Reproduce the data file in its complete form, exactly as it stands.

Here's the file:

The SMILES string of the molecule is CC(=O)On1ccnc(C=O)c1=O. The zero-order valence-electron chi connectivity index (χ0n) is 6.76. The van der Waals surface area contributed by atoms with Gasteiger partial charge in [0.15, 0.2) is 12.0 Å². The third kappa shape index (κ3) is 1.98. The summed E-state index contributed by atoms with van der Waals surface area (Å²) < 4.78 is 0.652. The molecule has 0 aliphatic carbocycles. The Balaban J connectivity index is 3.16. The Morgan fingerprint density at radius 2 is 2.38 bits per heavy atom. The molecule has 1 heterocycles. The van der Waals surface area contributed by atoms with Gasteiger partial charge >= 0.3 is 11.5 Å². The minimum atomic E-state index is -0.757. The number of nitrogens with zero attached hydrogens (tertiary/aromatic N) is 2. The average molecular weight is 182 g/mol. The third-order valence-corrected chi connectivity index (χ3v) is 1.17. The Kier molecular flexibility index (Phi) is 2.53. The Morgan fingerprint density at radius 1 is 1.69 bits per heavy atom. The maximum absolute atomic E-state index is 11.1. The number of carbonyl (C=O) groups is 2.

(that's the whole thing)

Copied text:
The SMILES string of the molecule is CC(=O)On1ccnc(C=O)c1=O. The zero-order valence-electron chi connectivity index (χ0n) is 6.76. The van der Waals surface area contributed by atoms with Gasteiger partial charge in [0.15, 0.2) is 12.0 Å². The third kappa shape index (κ3) is 1.98. The summed E-state index contributed by atoms with van der Waals surface area (Å²) < 4.78 is 0.652. The molecule has 0 aliphatic carbocycles. The Balaban J connectivity index is 3.16. The Morgan fingerprint density at radius 2 is 2.38 bits per heavy atom. The molecule has 1 heterocycles. The van der Waals surface area contributed by atoms with Gasteiger partial charge >= 0.3 is 11.5 Å². The minimum atomic E-state index is -0.757. The number of nitrogens with zero attached hydrogens (tertiary/aromatic N) is 2. The average molecular weight is 182 g/mol. The third-order valence-corrected chi connectivity index (χ3v) is 1.17. The Kier molecular flexibility index (Phi) is 2.53. The Morgan fingerprint density at radius 1 is 1.69 bits per heavy atom. The maximum absolute atomic E-state index is 11.1. The number of carbonyl (C=O) groups is 2.